And if you want to travel safe, you have to let the border security in on the plan, which makes it even more pricey.
One way to counter it is to smuggle the cattle much earlier than when the demand increases significantly before Eid-ul-Azha, several cattle traders and smugglers told the Dhaka Tribune.
“That is why in recent years, we have been bringing in cattle from India months before Eid-ul-Azha to avoid the festival price hike,” said Md Titul Haque, a cattle trader from Shibganj upazila. “I brought my four cows seven months ago.”
A cattle smuggler, requesting not to be named, said a pair of cows that were brought from India at the cost of Tk20,000-25,000 a few months ago, would cost Tk35,000-40,000 if brought before Eid.
The price gets even higher when border security of the two countries get involved, he said.
“Usually when we bring cattle from India, we first contact Indian traders to ‘place an order,’ giving them the number of cattle we need. When they let us know the price, we send them the money via hundi,” the cattle smuggler explained. “Once the fund transaction is complete, the Indian traders give us serial numbers of the cattle we are supposed to collect.”
Then the Indian traders hand over the cattle to a cattle rearer living close to the border. On a day previously agreed upon, a representative from the Bangladesh side goes to the Indian side and collect the cattle by matching the serial numbers.
“If we want to use a safer route, we have to pay at least Tk12,000 to the Border Security Force officials in India for each pair of cows, and they let us through the border with the cattle,” the smuggler further said. “Once we enter Bangladesh, we have to pay Tk6,000-8,000 to the Border Guard Bangladesh (BGB) officials for a pair of cattle. The cattle rearer who represents us gets Tk4,000-6,000.”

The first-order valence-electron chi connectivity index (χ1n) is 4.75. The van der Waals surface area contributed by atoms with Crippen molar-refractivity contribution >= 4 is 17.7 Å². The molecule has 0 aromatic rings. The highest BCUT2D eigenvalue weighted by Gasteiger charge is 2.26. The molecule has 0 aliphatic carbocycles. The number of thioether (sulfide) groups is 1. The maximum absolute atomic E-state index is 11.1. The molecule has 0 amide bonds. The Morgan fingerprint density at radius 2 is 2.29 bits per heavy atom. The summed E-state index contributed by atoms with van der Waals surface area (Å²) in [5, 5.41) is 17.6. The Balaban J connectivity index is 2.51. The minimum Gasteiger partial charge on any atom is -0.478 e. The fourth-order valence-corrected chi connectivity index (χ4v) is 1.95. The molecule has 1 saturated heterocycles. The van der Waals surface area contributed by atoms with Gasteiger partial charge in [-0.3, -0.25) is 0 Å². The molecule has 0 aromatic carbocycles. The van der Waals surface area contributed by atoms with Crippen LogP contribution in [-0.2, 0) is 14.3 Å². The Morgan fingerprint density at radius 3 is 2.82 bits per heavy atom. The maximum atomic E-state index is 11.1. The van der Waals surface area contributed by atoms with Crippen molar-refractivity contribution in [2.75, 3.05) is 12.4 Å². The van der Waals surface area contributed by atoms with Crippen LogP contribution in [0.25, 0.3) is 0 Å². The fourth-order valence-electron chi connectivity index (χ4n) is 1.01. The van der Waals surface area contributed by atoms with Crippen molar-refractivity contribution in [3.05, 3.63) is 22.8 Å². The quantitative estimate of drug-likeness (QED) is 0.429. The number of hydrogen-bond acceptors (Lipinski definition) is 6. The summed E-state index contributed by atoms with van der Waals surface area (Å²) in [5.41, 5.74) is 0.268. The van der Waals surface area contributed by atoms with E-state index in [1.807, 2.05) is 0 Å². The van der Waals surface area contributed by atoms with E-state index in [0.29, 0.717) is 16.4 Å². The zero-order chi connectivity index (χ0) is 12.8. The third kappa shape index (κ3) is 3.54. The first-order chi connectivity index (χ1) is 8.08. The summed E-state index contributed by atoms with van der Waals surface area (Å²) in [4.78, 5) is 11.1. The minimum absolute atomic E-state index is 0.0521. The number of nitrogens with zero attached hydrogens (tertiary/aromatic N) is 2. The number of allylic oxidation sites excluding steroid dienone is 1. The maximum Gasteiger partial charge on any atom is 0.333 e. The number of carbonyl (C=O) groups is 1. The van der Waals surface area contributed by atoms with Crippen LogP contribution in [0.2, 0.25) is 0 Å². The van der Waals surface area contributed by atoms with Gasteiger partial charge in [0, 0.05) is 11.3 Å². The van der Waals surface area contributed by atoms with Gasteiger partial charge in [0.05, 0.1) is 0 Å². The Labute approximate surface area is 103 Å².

Due to this entire process, the price of an Indian cow gets almost doubled by the time it reaches the local market, he added.
The Dhaka Tribune contacted Lt Col Abul Hasan, commanding officer of 9 BGB Battalion stationed in Chapainawabganj, in this regard.
He said: “We have no issues with the business. We only require the local traders to ensure that the Indian traders leave the cattle at the No Man’s Land. Because if we find anyone illegally trespassing, we will definitely arrest them.”
Asked about traders paying “toll” to border security, he said: “We do not know what happens on the Indian side, but here we try our best to perform our duty with sincerity and honesty. We will not allow any illegal activities to take place on our side.”
Registration fee Tk500, broker fee Tk100
Before taking the cattle to the local markets, the khatal receipt must be obtained.
Titul Haque explained what khatal is. “It is the registration fee that you must pay to the customs in order to legally sell the cattle you bring from India outside your district,” he told the Dhaka Tribune.
The Dhaka Tribune obtained a copy of the document, which states that the registration fee is Tk500 per animal; in exchange of the fee, the customs issues a “legal receipt” to the traders to show at check posts so that the cattle does not get seized by customs officials.
“Once we get our cattle, we contact brokers who are well-connected with the local customs office,” said a cattle trader, seeking anonymity.
However, brokers bring the registration forms to the traders and charge Tk100 for each document.
“If we could deal with the customs directly, we would not have to pay the additional Tk100 per cow,” the trader said.
When contacted in this regard, Sachin Kumar, customs official based in Chapainawabganj, said: “We provide legal receipt for Tk500 for Indian cows, but we are not aware of traders paying additional fees to brokers. We will take appropriate action if we find anything or anyone files a complaint.”